Iraq's Yazidis: reclusive group hunted by Islamic State
August 1, 2023 11:18 PM
The Yazidis, who Britain on Tuesday officially acknowledged as victims of "acts of genocide" by the Islamic State (IS), are a Kurdish-speaking ethno-religious minority found mainly in Iraq.
IS jihadists carried out horrific violence against the community in 2014, killing men en masse and abducting thousands of girls and women as sex slaves.
Here are some key facts about the Yazidis:
- Ancient faith -
The Yazidis are followers of an ancient religion that emerged in Iran more than 4,000 years ago and is rooted in Zoroastrianism.
Over time it has also absorbed elements of Islam and Christianity.
Organised into three castes -- sheikhs, pirs, and murids -- Yazidis pray to God facing the sun and worship his seven angels, led by Melek Taus, or Peacock Angel.
Their holiest site is Lalish, a stone complex of shrines and natural springs in Iraq's mountainous northwest.
Yazidis discourage marriage outside of their community and across their caste system.
Their beliefs and practices include a ban on eating lettuce and wearing the colour blue. Some Muslims wrongly accuse them of being devil worshippers.
The community was persecuted during Ottoman times and also under Iraqi dictator Saddam Hussein.
- Hunted by IS -
Of the world's nearly 1.5 million Yazidis, the largest number -- 550,000 -- lived in Iraq before the IS offensive in 2014.
The Sunni extremists attacked the Yazidi bastion of Sinjar in August 2014, killing more than 1,200 people, leaving several hundred children orphaned and destroying nearly 70 shrines, according to local authorities.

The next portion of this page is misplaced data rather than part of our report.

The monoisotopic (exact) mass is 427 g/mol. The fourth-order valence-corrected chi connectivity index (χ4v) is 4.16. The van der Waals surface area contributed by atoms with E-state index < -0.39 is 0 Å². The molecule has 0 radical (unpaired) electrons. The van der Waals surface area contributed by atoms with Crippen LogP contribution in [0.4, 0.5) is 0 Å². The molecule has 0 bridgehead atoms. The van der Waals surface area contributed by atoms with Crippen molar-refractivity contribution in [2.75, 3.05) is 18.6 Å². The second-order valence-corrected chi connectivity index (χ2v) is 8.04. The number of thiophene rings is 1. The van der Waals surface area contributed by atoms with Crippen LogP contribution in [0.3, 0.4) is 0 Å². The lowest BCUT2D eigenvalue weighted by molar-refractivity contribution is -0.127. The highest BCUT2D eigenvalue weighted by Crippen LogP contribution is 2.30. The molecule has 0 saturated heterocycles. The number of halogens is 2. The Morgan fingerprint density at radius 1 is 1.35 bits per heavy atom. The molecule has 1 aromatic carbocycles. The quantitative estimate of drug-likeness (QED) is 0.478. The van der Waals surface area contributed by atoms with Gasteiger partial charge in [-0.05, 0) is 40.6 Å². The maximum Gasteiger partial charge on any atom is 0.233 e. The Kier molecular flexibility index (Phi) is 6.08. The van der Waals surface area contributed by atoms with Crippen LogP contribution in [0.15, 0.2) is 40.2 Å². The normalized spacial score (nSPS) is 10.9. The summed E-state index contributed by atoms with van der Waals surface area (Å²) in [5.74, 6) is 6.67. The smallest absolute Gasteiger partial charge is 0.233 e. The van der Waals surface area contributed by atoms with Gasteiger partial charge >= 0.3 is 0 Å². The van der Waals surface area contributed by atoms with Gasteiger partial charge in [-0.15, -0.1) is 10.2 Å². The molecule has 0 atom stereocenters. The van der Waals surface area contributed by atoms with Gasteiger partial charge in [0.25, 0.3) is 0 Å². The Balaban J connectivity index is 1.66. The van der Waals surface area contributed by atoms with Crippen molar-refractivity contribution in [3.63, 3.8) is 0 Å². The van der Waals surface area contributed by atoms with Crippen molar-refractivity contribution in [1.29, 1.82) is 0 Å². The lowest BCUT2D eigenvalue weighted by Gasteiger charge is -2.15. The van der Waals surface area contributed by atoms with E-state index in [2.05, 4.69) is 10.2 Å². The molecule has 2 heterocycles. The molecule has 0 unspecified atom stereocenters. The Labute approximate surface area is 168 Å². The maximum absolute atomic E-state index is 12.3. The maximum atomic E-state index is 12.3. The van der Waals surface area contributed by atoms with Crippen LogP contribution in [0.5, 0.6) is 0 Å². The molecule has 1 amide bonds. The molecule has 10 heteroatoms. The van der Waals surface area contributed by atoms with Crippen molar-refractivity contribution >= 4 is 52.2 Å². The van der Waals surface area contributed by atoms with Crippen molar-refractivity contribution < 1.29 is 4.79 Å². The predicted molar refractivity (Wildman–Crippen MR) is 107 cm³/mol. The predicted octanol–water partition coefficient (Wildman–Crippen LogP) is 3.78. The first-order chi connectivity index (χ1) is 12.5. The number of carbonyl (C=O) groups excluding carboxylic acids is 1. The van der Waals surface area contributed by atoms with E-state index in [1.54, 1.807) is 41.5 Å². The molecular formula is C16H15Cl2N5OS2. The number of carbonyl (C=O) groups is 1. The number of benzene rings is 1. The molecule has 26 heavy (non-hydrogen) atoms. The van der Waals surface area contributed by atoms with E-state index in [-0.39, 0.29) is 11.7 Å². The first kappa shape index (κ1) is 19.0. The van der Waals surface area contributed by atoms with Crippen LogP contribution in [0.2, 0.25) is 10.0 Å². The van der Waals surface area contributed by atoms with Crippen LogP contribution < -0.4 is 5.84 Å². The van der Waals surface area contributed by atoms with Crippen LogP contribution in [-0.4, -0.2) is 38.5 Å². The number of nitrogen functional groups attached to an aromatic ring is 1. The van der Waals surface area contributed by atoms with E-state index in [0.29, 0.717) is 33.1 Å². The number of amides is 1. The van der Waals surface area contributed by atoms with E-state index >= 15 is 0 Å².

A further 6,400 Yazidis were abducted, around half of whom were rescued or managed to flee.
After the massacres, some 100,000 Yazidis fled to Europe, the United States, Australia and Canada, according to the UN.
Among those who found refuge in Germany was 2018 Nobel Peace Prize winner Nadia Murad who was captured, raped and forced to marry a jihadist before she was able to escape.
- 'Genocide' label -
In May 2021, a special UN investigation team said it had collected "clear and convincing evidence" that IS had committed genocide against the Yazidis.
Six months later, a German court was the first in the world to recognise crimes against the Yazidi community as genocide.
On Tuesday, Britain's government officially acknowledged that IS had committed "acts of genocide" against the Yazidis.
Germany's lower house of parliament in January also recognised the 2014 massacres as "genocide", following similiar moves in Australia, Belgium and the Netherlands.